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Archive for the ‘lady writer’ Category

ON THIS DATE

Ada Ann Fitzgerald Whiddington died, 3/14/1933, at Hendon, England.  She was born in 1855 in England (both exact date & exact location unknown) to Mr & Mrs Robert Fitzgerald.  She married Mark Whiddington & they were blessed with a son, Richard, who reportedly became Cavendish Professor of Physics at Cambridge University.  Ada is thought to have been associated with the Keswick Convention.

This lady is one of many souls who felt inspired to write the desires of their honest souls. One could wish to know more about her, her background, her times but those are left in history’s shadow. What we do have are these words set to music by the famous Canadian turned American A B Simpson (born, PEI, 1843).   

Not I, but Christ, be honored, loved, exalted; Not I, but Christ, be seen, be known, be heard;

Not I, but Christ, in every look and action, Not I, but Christ, in every thought and word.

Refrain

O to be saved from myself, dear Lord, O to be lost in Thee,

O that it might be no more I, But Christ, that lives in me.

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ON THIS DATE

Lettie Burd was born 3/3/1870, to Isaac & Margaret Burd, Afton,IA. Isaac was a banker, the home reflected culture & wealth, & their last child, Lettie became a talented, delightful teenager. When she was 14 a Western Union Telegraph operator Charles Cowman, age 16, entered her life. Her parents didn’t approve of the friendship & when Charles was transferred by WUT they were relieved. But he returned with 5 solid WUT yrs. experience & as manager of their Glenwood Springs, CO office. They were married 6/18/1889.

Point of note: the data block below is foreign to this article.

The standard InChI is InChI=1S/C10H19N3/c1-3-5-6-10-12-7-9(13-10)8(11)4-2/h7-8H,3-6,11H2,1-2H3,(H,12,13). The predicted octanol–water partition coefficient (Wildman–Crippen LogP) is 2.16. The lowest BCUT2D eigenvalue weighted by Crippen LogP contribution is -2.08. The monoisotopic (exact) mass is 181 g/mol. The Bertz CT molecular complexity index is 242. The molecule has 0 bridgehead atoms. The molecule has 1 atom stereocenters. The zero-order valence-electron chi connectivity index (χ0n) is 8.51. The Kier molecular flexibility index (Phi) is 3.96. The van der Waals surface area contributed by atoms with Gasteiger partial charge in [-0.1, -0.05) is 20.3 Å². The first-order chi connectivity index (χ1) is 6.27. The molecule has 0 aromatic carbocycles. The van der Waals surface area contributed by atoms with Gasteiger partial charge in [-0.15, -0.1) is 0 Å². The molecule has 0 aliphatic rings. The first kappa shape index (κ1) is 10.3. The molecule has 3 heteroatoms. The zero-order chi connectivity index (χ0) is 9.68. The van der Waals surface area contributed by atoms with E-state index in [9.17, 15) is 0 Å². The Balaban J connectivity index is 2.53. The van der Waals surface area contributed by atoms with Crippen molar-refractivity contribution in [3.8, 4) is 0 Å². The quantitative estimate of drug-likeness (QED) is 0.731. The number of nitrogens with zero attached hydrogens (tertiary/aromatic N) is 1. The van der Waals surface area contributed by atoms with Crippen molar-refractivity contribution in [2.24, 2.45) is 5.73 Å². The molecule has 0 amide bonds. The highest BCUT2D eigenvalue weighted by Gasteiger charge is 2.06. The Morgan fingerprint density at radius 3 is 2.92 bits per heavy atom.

They came back to Chicago & he advanced with Western Union. Lettie after some time was converted to Christ in a ME church.  Charles was impressed with her immediate life change but didn’t have interest himself. Later he was redeemed & the distance he’d felt between their conversions became a happy, holy reunion. They once went to Moody Church & as A B Simpson made appeals Charles turned to Lettie, “This means you & me.” They briefly attended God’s Bible School (Cincinnati) & sailed for Japan in 1901.

Along with Juji Nakada & E A Kilbourne they organized Oriental Missionary Society (1907).  Charles died in 1924, Kilbourne in 1928, & Lettie carried on the work until 1949. Her Streams in the Desert (first published in ’25) has been translated into 15 languages, passing 3,000,000 in sales. The attractive banker’s daughter (she said “In a sense Charles was my savior, he saved me from a life of wealth, leisure & plenty”) gave the world a view of her greater, bigger Savior via her famous devotional text. She died 4/17/1960.

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ON THIS DATE

Sarah Fuller Flower was born 2/22/1805, at Harlow, Essex, England, the younger daughter of Mr & Mrs Benjamin Flower, editor/owner of The Cambridge Intelligencer.  In 1834 she married William Brydges Adams, a well-known inventor & civil engineer.  She is said to have met William Wordsworth, Charles Dickens, & Leigh Hunt & to have corresponded with Robert Browning who reportedly admired her.

 

She contributed 13 hymns to a book published in 1841 among which is her famous “Nearer, my God, to Thee.”   There is a tradition/story that as the ill-famed Titanic sank, the ship’s band played “Nearer, my God, to Thee.”  If so, it perhaps helped more than one to repent.  If not true one could wish that it were. 😦   She died 8/14/1848 in London.

Nearer, my God, to Thee, nearer to Thee!

E’en though it be a cross that raiseth me,

Still all my song shall be, nearer, my God, to Thee.

Refrain

Nearer, my God, to Thee,

Nearer to Thee!

 

 

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ON THIS DATE